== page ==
Diving the USAT Liberty Shipwreck

The beach in Tulamben on the northwest coast of Bali is nothing to write home about. It is a jumble of small to medium sized round black stones that roll in all the wrong ways for easy walking. In the shadow of Mt Agung, a volcano that last erupted in 1963-4, it is easy to see how these black rocks were once lava flows.

Local fishing boats on Tulamben beach

No, people don’t come to the sleepy little fishing village of Tulamben for the beach; they come for what’s underwater just 30 metres offshore.

A rare moment on this busy shipwreck as our divemaster guide and the two of us head to the beach at sunrise to dive the USAT Liberty

 

The USAT Liberty shipwreck was an American Navy cargo ship carrying a load of rubber and railway parts for the war effort in World War II when it was torpedoed by the Japanese in 1942. The ship was brought to shore to salvage the cargo.

Our dive master is from Tulamben and he said that people evacuated during the volcanic eruption in 1963 when the 3013 m Mt Agung blew off most of its summit.  When they came back again, the ship was gone! Locals assumed that the Americans had finally come to drag the ship away but no body knew that tremors from the eruption had caused the ship to slip off the beach and under the water.

In the shadow of Mt Agung

Our diver master said that it wasn’t until the 1970s when a Japanese diver rediscovered the wreck. Today, it is one of the most famous dive sites in Bali. The ship is 130 metres long and lies on a sandy slope from 5 metres depth at one end and 30 metres depth at the other end. Some structural highlights include seeing the huge anchor, a surprisingly small steering wheel, the two anti-aircraft guns and swimming through the skeleton structure of the ship’s hold.

Diving the shipwreck

Bryan at the wheel!

One of the many swim-throughs diving the shipwreck

A couple tips for diving the USAT Liberty:

  • Staying in Tulamben has the bonus of being walking distance from the dive site. The dive site can become quite busy with diving companies from all across Bali driving into Tulamben to dive the wreck. The site is busiest from around 10am to 2pm. Staying in Tulamben means you can dive outside of the busy times.
  • Some writers on forums and blogs recommend doing a sunrise dive, where you will have the shipwreck nearly to yourself. There were fewer divers than later in the morning but I also thought it was a little dark as well. I enjoyed the 9am second dive much more. Other divers at the dive centre raved about a dive at 3pm.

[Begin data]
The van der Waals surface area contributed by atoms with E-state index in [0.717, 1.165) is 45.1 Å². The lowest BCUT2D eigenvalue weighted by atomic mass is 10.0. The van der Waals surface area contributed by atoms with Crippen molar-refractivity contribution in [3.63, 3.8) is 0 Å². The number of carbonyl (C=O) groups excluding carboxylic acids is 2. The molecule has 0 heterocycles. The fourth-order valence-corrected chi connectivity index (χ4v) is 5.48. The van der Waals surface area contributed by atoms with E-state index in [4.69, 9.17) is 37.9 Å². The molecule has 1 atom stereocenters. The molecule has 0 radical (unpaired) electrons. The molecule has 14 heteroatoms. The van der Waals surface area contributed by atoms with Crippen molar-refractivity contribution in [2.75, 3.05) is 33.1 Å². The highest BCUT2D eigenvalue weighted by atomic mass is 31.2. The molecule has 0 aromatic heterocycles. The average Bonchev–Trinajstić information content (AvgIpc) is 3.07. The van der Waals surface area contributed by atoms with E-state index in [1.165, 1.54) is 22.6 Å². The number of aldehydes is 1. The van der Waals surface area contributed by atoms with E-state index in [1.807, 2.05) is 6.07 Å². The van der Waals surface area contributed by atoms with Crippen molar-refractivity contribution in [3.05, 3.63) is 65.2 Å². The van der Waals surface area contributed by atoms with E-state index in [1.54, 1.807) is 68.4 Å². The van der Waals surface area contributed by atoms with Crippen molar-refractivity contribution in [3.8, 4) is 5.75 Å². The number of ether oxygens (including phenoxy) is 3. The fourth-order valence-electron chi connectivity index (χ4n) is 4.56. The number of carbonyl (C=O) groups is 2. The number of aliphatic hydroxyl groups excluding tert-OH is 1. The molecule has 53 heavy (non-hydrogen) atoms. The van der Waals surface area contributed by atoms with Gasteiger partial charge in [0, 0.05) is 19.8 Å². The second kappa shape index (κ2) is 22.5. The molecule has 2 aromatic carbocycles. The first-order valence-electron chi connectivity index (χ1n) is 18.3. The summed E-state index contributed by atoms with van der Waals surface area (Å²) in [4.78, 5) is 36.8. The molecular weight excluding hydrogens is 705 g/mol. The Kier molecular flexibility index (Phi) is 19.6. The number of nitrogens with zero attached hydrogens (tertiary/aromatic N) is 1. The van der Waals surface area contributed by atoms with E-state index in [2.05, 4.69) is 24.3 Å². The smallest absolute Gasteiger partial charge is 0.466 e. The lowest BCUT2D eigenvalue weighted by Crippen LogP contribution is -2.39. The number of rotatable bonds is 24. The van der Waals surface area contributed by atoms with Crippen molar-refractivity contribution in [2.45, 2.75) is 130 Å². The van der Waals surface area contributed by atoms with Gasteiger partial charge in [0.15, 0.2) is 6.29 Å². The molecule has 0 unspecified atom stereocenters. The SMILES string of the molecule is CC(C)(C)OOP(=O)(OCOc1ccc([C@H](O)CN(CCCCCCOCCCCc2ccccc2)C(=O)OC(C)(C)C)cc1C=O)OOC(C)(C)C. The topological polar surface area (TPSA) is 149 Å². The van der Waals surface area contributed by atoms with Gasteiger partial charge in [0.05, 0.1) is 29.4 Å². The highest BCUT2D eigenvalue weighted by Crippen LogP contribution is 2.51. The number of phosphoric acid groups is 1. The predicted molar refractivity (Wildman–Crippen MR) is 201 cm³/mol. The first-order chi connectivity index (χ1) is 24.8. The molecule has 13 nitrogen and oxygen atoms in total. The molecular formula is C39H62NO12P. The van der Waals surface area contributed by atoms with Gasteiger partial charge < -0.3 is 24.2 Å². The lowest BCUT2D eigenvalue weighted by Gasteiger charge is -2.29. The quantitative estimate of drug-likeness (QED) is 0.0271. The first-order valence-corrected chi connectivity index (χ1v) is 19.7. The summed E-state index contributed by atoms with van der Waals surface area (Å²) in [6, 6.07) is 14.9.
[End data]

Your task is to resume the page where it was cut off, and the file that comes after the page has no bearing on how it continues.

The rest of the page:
• When I say “walking distance”, I mean literally. Diving in Tulamben is mainly shore dives and most dive groups walk to the shore from the dive centre. Tulamben is quite small so this isn’t really a big concern. Tanks are driven to the beach entrance but you may be required to walk with your full set of gear from the entrance to the dive site depending on which diving outfit you’re coming from.
  • As with diving in Bali and Komodo National Park, there can be currents! Tulamben has less currents than other places in Bali but it can still be there.
  • Depending on your preferences, there are dive centres to suit everyone’s desires from diving resorts to small family run affairs. We chose Aqua Dive Paradise (http://www.tulambendivers.com/Welcome.html) because they had excellent reviews, responded quickly to my emails, were very affordable and small diving groups. Our diving group consisted of the dive master, Bryan and myself! Because of our small group, we had the flexibility to do the dives we wanted at the times we wanted to go.
  • Aqua Dive Paradise also have a few simple air- conditioned ensuite rooms in the garden behind the dive centre. The beds are a bit springy and the rooms are not large but they were comfortable and you can’t beat the price. It was $15 USD a night for the two of us including breakfast.
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